Peacemeal, a social enterprise lifestyle space, will open in a former Ancoats warehouse this summer with a mission to end homelessness across Greater Manchester.
Set across three floors, the space will include an artisan bakery and restaurant, studio space and a late-night music venue.
The brainchild of Oliver Wilson, son of the late Factory Records founder and Manchester icon, Anthony Wilson, Peacemeal is recruiting staff who have experienced homelessness, providing a platform for individuals to reconnect with a normal life.
The multi-functional ground floor will feature an all-day eatery, transforming into a late-night venue, seeing DJs take over the space spinning their record collections.
The all-day food offering, curated by DJ restauranteur Luke Cowdrey, will serve fresh and locally sourced nutritious soul food, including fresh pastries and bread from the in-house bakery, artisan coﬀee, seasonal salads and sandwiches. A key addition to the food offering will be the ‘holy grail’ one pot menu, available throughout the day which will feature guest recipes from key chefs around the North.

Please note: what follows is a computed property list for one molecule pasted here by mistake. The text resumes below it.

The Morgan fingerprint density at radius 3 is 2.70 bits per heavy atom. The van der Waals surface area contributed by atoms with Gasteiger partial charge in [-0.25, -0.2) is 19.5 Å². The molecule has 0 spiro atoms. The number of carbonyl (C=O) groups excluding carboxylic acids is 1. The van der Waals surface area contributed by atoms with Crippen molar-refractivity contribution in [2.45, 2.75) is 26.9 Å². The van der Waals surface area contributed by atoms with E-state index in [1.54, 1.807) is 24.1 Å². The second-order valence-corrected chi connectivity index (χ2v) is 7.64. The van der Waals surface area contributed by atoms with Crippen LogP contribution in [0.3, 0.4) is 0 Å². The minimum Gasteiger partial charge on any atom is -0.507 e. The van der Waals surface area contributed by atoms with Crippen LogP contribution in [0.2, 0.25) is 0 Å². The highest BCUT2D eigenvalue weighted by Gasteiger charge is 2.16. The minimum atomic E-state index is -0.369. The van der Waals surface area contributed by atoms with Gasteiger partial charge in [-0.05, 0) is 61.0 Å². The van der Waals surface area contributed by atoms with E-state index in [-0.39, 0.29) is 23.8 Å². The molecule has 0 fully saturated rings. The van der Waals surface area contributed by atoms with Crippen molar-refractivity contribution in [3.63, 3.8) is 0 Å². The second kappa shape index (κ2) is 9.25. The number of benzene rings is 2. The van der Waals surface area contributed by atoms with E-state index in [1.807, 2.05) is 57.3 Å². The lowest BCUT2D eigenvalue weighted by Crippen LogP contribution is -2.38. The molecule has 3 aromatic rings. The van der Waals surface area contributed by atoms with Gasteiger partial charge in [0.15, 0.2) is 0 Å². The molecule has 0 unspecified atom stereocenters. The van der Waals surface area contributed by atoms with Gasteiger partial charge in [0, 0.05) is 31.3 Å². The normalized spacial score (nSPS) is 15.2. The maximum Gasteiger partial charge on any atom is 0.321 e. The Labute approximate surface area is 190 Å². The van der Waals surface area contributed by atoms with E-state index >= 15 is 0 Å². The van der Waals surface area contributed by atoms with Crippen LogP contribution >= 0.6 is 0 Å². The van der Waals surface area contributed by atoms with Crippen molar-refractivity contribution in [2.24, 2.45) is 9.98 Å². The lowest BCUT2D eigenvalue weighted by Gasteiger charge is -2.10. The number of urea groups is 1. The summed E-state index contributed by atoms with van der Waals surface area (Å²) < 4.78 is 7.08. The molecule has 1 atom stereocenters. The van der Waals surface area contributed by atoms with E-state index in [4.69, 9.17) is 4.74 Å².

The second floor will provide a studio space dedicated entirely to wellness offering yoga and meditation classes free of charge. The rooftop space will be transformed into an urban farm, working with rehabilitated prison leavers and homeless, who will assist in growing produce for the kitchen – part of a study into the psychological benefits of urban farming.
Peacemeal will employ 1/4 staff who have experienced homelessness, offering an Employment Academy to support them. Working with key Manchester charities to recruit individuals who have completed job workshops and kitchen courses, have keys to their first home, and need the final step in securing a job. Peacemeal aims to generate up to 18 positions in the bakery, back and front of house and a delivery service connecting to businesses across the city centre.
Oliver Wilson, founder of Peacemeal said: “Rough sleeping on the streets of Manchester has recently been described as a humanitarian crisis. As Manchester witnesses another renaissance, I knew there was something that this City could do, especially through our thriving food and cultural scene. We aim to support Andy Burnham’s homelessness initiative, fitting into his ‘four r’s providing the final step of ‘reconnection’ through supported employment. We’re also approaching this in a holistic fashion, making sure music and arts play a central role in everything we do.
We are also proud to be working with other charities from the Manchester Homelessness Partnership such as Booth Centre and Mustard Tree, and key partners in the Manchester food & beverage industry. All our profits generated at Peacemeal will be donated to various charity and community projects across the city”